Elementary transformations are simple shared dataflow graph transformations having strict preconditions that check the validity of a transformation. Elementary transformations are the lowest level of transformations that are executed on a shared dataflow graph. In one embodiment of the invention, the elementary transformations are the only transformations that change the structure of a shared dataflow graph. Composite transformations compose sequences of elementary transformations. Composite transformations do not change the structure of a shared dataflow graph directly. For example, certain elementary transformations are shown in
Each elementary transformation is characterized by: (i) a source and target subgraph, (ii) handles, (iii) preconditions, (iv) postconditions, and (v) relationships. The source subgraph is the subgraph wherein a transformation is to be applied. The target graph is the subgraph resulting subgraph from a transformation. The handles specify the starting point for finding transformation candidates. The preconditions of a transformation define the conditions that have to be satisfied before the transformation can be executed. The postconditions of a transformation define the conditions that hold after the transformation has been executed. The relationships of a transformation define a mapping of characteristics between the subgraph defined by the transformation before being executed and the subgraph defined by the transformation after being executed.
The source and target subgraphs of an elementary transformation are parameterized, i.e., several aspects are allowed to vary, such as the type of an operation. The amount of variation is defined by the preconditions of an elementary transformation. Preconditions can be seen as patterns, which can be matched against parts of a shared dataflow graph to verify if the transformation can be applied there. The handles define a unique starting point for pattern matching. In case pattern matching is successful, the result is a set of valid values for the parameters of the source subgraph. To be able to create the appropriate target subgraph instance, these values are used in the relationships of the transformation to compute the set of valid values for the parameters of the target subgraph. The postconditions of an elementary transformation describe the situation in the target subgraph instance. This information is used when sequences of elementary transformations are composed.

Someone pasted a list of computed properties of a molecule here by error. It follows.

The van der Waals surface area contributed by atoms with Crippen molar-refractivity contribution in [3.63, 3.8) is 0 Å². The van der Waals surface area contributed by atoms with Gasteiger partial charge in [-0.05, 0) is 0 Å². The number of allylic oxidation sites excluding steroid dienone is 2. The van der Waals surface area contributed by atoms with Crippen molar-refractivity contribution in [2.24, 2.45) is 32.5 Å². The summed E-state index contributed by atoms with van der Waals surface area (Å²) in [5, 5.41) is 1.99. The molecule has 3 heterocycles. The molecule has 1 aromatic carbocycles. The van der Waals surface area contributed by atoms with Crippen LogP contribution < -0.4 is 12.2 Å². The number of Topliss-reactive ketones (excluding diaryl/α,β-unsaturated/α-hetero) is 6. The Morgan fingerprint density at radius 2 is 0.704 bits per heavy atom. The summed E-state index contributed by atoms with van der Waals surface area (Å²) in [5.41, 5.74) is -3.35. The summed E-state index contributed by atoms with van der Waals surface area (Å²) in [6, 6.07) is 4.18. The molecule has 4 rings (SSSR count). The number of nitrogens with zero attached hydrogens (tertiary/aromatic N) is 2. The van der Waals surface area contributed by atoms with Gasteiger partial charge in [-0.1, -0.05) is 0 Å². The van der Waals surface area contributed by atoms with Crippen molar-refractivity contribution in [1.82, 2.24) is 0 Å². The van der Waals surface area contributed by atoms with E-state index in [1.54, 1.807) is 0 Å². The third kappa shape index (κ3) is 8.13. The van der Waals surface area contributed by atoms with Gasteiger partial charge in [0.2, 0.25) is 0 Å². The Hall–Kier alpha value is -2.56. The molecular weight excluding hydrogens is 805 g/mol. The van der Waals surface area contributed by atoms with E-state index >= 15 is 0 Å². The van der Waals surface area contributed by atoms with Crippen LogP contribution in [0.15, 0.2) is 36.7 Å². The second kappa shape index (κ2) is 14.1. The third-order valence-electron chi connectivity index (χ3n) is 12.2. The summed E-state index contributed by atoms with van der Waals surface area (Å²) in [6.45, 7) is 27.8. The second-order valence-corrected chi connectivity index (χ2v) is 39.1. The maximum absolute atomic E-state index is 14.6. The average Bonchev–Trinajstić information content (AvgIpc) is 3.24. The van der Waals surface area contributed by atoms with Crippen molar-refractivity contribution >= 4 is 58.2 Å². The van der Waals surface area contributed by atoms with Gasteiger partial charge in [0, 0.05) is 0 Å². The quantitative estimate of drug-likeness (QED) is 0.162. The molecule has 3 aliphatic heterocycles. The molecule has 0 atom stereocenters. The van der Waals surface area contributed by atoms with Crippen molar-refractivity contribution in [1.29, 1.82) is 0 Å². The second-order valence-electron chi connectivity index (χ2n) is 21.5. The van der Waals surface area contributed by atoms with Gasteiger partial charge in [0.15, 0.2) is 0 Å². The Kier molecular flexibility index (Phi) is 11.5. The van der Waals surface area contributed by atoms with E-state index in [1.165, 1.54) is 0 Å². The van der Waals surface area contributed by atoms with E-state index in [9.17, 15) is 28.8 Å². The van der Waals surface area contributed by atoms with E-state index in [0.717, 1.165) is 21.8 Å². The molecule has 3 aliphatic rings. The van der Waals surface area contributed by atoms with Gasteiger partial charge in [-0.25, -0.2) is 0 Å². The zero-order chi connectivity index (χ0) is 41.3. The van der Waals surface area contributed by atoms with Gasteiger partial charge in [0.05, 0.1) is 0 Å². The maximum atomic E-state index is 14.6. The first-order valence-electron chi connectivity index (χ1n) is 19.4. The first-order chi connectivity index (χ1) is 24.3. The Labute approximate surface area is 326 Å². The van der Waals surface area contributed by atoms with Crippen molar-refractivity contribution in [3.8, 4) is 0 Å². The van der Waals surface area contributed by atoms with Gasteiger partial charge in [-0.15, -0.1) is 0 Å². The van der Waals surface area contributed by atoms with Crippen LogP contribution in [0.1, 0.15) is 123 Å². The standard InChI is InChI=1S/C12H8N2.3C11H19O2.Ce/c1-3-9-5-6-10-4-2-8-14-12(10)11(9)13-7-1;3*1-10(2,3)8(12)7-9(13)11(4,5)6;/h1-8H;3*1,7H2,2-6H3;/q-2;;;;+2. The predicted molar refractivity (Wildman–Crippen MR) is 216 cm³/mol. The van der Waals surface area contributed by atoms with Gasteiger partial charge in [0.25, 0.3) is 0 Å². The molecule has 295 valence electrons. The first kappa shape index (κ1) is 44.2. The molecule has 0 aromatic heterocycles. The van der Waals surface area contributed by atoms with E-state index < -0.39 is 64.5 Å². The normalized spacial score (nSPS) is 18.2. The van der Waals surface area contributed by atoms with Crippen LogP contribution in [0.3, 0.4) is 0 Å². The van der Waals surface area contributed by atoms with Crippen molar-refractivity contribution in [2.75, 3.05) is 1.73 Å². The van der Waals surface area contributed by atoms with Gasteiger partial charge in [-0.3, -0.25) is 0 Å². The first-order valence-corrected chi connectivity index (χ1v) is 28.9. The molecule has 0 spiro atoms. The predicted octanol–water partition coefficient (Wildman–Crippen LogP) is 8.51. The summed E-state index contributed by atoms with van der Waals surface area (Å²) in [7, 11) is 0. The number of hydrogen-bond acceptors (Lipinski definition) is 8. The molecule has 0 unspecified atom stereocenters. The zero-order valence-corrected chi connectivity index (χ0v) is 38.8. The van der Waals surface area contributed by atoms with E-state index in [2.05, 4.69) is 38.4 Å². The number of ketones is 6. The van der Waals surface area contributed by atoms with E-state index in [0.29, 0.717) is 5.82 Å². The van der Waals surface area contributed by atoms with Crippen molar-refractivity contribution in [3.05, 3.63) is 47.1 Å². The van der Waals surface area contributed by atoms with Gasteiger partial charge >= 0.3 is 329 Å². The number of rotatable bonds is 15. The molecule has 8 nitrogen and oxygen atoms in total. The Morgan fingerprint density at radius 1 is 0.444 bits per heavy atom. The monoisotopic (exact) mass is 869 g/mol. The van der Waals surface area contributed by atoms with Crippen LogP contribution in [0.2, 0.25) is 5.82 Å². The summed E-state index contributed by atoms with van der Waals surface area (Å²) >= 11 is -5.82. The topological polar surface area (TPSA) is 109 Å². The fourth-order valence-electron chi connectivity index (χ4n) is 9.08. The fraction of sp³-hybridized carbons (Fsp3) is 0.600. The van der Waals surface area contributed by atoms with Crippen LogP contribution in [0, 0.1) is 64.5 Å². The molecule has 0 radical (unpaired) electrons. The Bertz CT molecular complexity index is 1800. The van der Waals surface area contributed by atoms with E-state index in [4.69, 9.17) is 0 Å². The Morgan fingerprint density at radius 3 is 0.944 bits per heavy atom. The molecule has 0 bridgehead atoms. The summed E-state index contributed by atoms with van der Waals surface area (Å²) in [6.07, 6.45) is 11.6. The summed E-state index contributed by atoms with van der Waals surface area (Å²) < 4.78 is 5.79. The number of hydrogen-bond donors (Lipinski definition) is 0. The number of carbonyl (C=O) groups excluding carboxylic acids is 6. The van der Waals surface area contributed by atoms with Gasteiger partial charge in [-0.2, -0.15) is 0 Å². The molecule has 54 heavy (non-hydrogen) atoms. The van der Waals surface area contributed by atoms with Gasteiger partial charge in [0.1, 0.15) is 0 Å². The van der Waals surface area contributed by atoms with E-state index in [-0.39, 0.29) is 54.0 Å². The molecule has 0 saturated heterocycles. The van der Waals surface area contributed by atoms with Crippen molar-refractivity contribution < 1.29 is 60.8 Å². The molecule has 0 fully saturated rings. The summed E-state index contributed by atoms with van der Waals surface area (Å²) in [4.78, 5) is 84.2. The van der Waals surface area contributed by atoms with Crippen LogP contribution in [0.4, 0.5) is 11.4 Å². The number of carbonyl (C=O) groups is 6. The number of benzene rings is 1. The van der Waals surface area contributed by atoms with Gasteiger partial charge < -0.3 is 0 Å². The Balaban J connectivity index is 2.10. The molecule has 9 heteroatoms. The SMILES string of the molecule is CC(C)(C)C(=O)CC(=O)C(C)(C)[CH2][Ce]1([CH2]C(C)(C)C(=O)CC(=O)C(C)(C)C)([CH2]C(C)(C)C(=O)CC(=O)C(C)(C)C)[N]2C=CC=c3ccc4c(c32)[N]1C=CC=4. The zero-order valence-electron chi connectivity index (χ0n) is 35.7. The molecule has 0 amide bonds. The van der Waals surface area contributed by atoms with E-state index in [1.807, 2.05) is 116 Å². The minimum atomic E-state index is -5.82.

Due to the strict preconditions of the elementary transformations, their applicability to many instruction sequences is very low. Thus, certain composite transformations are executed to improve their applicability. Composite transformations help determine which transformations should be performed and in which order. Composite transformations perform a limited lookahead to determine when transformations should be performed.
Composite transformations work as follows. The strict preconditions of an elementary transformation are made more flexible by detecting “failures.” A failure is detected when a precondition is not satisfied. For each nonfatal failure there exists a short sequence of transformations, which effectively repairs the failure such that the associated precondition is satisfied. Transformations can have several preconditions, and hence many combinations of failures can occur.
These combinations result in a dynamic composition of sequences of transformations. This approach provides a flexible and powerful approach to ordering transformations.
The following text describes in further detail the factorization exploration steps that occur in state 204 of
The factorization exploration step is applied to those operations containing modulo arithmetic.
As can be seen in
Furthermore, for example, the following code segment
for(x=0;...) {  
A=(x+k1)%M;  
B=(x+k2)%M; }  
can be transformed in following code segment
B=k2−1;  
for(x=0;...) {  
if(B<=k2−k1−2)  
A=B−k2+k1+1+M;  
else  
A=B−k2+k1+1;  
B=(x+k2)%M;